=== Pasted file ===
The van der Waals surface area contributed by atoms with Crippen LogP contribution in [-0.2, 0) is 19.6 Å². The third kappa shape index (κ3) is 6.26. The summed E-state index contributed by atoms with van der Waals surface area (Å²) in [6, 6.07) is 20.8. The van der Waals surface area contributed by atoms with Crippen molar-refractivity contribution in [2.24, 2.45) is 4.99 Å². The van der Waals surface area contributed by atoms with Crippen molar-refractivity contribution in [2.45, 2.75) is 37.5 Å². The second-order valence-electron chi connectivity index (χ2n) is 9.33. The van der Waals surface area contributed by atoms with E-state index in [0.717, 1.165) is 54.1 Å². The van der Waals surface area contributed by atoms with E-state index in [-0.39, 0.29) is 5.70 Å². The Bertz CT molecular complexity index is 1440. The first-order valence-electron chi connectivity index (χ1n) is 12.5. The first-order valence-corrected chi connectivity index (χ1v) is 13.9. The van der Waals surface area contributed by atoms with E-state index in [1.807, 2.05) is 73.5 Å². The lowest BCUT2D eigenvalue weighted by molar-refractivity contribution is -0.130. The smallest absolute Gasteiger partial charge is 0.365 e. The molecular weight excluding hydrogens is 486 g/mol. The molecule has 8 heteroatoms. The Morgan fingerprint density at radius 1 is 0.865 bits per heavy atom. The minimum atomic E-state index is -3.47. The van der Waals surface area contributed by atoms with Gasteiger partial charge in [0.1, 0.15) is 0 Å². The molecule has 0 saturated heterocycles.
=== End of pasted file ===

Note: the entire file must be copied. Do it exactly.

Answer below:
The van der Waals surface area contributed by atoms with Crippen LogP contribution in [-0.2, 0) is 19.6 Å². The third kappa shape index (κ3) is 6.26. The summed E-state index contributed by atoms with van der Waals surface area (Å²) in [6, 6.07) is 20.8. The van der Waals surface area contributed by atoms with Crippen molar-refractivity contribution in [2.24, 2.45) is 4.99 Å². The van der Waals surface area contributed by atoms with Crippen molar-refractivity contribution in [2.45, 2.75) is 37.5 Å². The second-order valence-electron chi connectivity index (χ2n) is 9.33. The van der Waals surface area contributed by atoms with E-state index in [0.717, 1.165) is 54.1 Å². The van der Waals surface area contributed by atoms with E-state index in [-0.39, 0.29) is 5.70 Å². The Bertz CT molecular complexity index is 1440. The first-order valence-electron chi connectivity index (χ1n) is 12.5. The first-order valence-corrected chi connectivity index (χ1v) is 13.9. The van der Waals surface area contributed by atoms with E-state index in [1.807, 2.05) is 73.5 Å². The lowest BCUT2D eigenvalue weighted by molar-refractivity contribution is -0.130. The smallest absolute Gasteiger partial charge is 0.365 e. The molecular weight excluding hydrogens is 486 g/mol. The molecule has 8 heteroatoms. The Morgan fingerprint density at radius 1 is 0.865 bits per heavy atom. The minimum atomic E-state index is -3.47. The van der Waals surface area contributed by atoms with Gasteiger partial charge in [0.1, 0.15) is 0 Å². The molecule has 0 saturated heterocycles.